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Posts tagged "Alabama"

ppaction:

A federal judge just blocked a medically unnecessary “Texas-style” law in Alabama that would have severely restricted access to safe, legal abortion by forcing all but 2 health centers to stop providing abortions. 

Laws like these place onerous restrictions on doctors and health centers, are politically motivated, and do nothing to advance patients’ health — instead, they put women in danger.

H/T: Miranda Blue at RWW

h/t: Ken Thomas at TPM

h/t: Steve Benen at MSNBC’s Maddow Blog 

Locals turn on AL ice cream maker over anti-LGBT tweets to talk radio host Dana Loesch (via Raw Story )

Local businesses are ending their association with an Alabama ice cream maker after the owner’s brother made a series of anti-LGBT comments on Twitter. Jack-O-Lantern Farm and Lyons Coffee Roasters said they would not do business with Shirey Ice Cream…



 

thepoliticalfreakshow:

Over the past several years, state legislatures have enacted a record-breaking number of abortion restrictions. That pace hasn’t abated during this year’s legislative sessions, as lawmakers are rushing to pass measures to shut down abortion clinics and create additional red tape for women seeking abortions. But even though the assault on reproductive rights has been steadily gaining ground, there’s one type of restriction that hasn’t been able to win enough support, even among some anti-choice Republicans.

So-called “fetal heartbeat bills,” a radical proposal to cut off legal abortion services at just six weeks — before many women even realize they’re pregnant — are failing in states across the country. Although the far-right abortion opponents who push six-week bans claim that the procedure should be outlawed after a fetal heartbeat can first be detected, they can’t always get their other colleagues to sign onto the effort.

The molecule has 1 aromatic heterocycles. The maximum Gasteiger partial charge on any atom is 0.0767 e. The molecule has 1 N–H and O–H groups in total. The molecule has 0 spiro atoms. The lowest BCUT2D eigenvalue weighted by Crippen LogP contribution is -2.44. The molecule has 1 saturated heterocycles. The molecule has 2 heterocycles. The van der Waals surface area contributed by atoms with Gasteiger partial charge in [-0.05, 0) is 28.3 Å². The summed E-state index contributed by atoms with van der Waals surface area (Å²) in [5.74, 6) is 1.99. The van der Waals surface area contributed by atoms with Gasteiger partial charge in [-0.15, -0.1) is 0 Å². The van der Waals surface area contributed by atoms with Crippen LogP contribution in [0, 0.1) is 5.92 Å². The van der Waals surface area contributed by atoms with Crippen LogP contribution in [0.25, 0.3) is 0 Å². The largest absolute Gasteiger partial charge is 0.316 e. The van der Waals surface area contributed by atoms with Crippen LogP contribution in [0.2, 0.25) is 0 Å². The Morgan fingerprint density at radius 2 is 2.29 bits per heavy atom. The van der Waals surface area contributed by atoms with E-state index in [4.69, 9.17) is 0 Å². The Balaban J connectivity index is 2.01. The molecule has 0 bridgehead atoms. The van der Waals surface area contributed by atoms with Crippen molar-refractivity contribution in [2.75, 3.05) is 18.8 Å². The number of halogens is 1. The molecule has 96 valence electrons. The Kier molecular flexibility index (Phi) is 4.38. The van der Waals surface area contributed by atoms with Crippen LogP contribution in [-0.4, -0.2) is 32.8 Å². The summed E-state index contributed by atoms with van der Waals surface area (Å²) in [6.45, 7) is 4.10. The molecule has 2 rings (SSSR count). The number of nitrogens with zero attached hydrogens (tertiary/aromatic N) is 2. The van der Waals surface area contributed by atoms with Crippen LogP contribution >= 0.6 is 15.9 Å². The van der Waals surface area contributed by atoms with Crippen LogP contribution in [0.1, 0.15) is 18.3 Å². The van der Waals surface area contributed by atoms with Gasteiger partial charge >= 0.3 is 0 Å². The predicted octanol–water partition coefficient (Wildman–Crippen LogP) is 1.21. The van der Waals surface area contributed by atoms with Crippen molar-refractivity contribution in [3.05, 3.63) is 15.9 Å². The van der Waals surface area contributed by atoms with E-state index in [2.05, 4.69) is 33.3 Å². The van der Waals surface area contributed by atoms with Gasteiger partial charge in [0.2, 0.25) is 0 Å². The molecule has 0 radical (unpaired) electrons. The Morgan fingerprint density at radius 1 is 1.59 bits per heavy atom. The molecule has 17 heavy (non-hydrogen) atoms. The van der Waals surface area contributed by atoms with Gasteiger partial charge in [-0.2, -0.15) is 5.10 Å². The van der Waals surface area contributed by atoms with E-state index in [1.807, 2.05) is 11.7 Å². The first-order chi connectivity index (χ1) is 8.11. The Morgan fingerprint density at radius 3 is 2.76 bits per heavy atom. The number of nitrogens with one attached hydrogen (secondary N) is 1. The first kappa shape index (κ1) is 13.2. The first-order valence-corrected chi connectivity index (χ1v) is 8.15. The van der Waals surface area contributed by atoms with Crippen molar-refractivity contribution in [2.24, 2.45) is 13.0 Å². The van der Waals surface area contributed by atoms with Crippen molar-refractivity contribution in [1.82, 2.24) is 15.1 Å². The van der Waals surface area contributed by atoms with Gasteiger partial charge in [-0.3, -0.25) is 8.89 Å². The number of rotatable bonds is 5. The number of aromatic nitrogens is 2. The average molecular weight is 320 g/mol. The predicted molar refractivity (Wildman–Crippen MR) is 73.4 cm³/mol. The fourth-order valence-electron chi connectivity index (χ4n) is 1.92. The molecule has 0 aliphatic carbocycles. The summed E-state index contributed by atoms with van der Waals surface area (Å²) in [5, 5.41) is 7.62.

Last year, North Dakota and Alabama became the first states in the country to pass abortion restrictions banning the procedure after the detection of fetal heartbeat (although Arkansas’ ended up being amended to a 12-week ban). Perhaps observing that those two laws have both been blocked from taking effect because they blatantly violate Roe v. Wade, at least five state legislatures have declined to advance fetal heartbeat bans so far this year:

ALABAMA: Lawmakers in Alabama introduced a package of several anti-abortion restrictions, including a six-week abortion ban, on the same day in February. The legislature rushed to approve two of those measures before the state’s session came to a close this week, but the Senate didn’t take up the heartbeat ban. Senate President Pro Tem Del Marsh (R) said he’s waiting to see how the legal challenges to six-week bans in other states before Alabama passes its own version “and spends dollars we don’t have as a state.” The lawmaker who introduced the bill said she’s “very, very disappointed” that the legislature “didn’t have the fortitude” to approve it anyway.

MISSISSIPPI: Mississippi has been trying and failing to enact a heartbeat ban for several years in a row. Gov. Phil Bryant (R) has already indicated that he’s eager to sign one. “It would tell that mother, ‘Your child has a heartbeat,’” he told supporters at an anti-abortion event last year. But so far, this bill has repeatedly failed to make it out of committee. The state recently passed a 20-week abortion ban, but the heartbeat bill — which would have banned abortion at 12 weeks, like the one in Arkansas — remains a step too far.

KANSAS: Top Republican lawmakers in Kansas have decided to block a six-week abortion ban this year because they’re not interested in provoking a legal fight. Even though the legislature has strong GOP majorities, the politicians there are taking their cues from Kansans for Life, the most influential anti-choice group in the state. Kansans for Life doesn’t support the proposed fetal heartbeat ban because they’re nervous that a court battle would end up striking it down. “We’re just being cautious,” House Majority Leader Jene Vickrey (R) explained when asked why the legislature hasn’t scheduled a vote on the measure.